cation.
150. Appointment of commissioners.
151. Notice of meeting of commissioners.
152. Meeting and award of commissioners.
153. Appeal from award of commissioners.
154. Return by clerk.
155. Hearing of the appeal.
156. Compensation of commissioners.
157. Costs on appeal.
158. Payment for property acquired for street im-

provements.
159. Changing grade of street or bridge.
160. Streets on boundary lines.
161. Crosswalks and sidewalks.
162. Credit for flagging sidewalk.
163. Snow and ice on sidewalks.
164. Cleaning streets.
165. Sprinkling streets.
166. Pavements.
167. Trimming trees.
168. Local assessments under this article.
169. Acquisition of land for parks and squares.

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§ 140. Definitions.

The term “street” as used in this chapter also includes a highway, road, avenue, lane or alley which the public have a right to use; and the term "pavement" includes macadam, telford, asphalt, brick or other similarily improved roadbed, and is only applied to the portion of the street between the sidewalks or established curb lines.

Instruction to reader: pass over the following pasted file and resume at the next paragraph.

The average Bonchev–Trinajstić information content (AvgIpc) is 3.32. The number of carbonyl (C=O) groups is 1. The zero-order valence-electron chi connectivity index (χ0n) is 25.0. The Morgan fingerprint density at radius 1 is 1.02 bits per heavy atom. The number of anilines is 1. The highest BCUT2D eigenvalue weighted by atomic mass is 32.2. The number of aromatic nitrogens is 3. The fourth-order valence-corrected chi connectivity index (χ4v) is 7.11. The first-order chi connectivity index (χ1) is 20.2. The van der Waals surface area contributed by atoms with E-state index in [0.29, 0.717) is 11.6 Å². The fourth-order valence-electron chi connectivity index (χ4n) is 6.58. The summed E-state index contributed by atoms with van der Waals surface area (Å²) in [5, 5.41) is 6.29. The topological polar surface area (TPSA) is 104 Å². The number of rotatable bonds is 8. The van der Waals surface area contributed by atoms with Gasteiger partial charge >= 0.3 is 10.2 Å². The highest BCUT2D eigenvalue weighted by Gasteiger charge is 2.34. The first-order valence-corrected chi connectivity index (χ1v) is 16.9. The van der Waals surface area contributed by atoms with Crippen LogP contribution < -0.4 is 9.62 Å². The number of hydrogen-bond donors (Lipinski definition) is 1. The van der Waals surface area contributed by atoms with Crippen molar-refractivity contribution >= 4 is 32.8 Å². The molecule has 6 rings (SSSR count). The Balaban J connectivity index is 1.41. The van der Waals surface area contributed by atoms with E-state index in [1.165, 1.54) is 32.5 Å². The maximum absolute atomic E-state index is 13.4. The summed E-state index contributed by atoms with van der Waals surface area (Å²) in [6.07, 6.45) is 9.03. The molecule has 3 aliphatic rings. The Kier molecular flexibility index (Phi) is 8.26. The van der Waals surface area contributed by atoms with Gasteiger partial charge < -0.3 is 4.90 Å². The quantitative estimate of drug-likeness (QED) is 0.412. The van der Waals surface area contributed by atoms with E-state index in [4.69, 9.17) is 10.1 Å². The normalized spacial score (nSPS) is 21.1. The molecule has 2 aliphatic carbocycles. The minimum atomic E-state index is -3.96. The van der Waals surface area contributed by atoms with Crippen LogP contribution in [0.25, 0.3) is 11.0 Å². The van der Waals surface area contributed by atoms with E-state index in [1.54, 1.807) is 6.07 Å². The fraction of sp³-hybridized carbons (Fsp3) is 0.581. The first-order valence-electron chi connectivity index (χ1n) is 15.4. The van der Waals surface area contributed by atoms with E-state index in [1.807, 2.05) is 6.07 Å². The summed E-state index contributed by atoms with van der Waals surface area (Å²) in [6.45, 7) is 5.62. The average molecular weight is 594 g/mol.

(New.)

§ 141. Separate highway district.

The streets and public grounds of a village, except as provided

in the next section, are under the exclusive control and supervision of the board of trustees. The board of trustees may expend a portion of the street fund upon outside highways connecting with the village streets.

[L. 1870, ch. 291, tit. VII, § l; R. S., 9th ed., 2302.

The first sentence re-enacts the first part of g 1 of tit. VII. of the act of 1870 without change. The provision authorizing the trustees to expend a portion of the street fund on the highways outside of the village, is new, but is contained in many special charters.]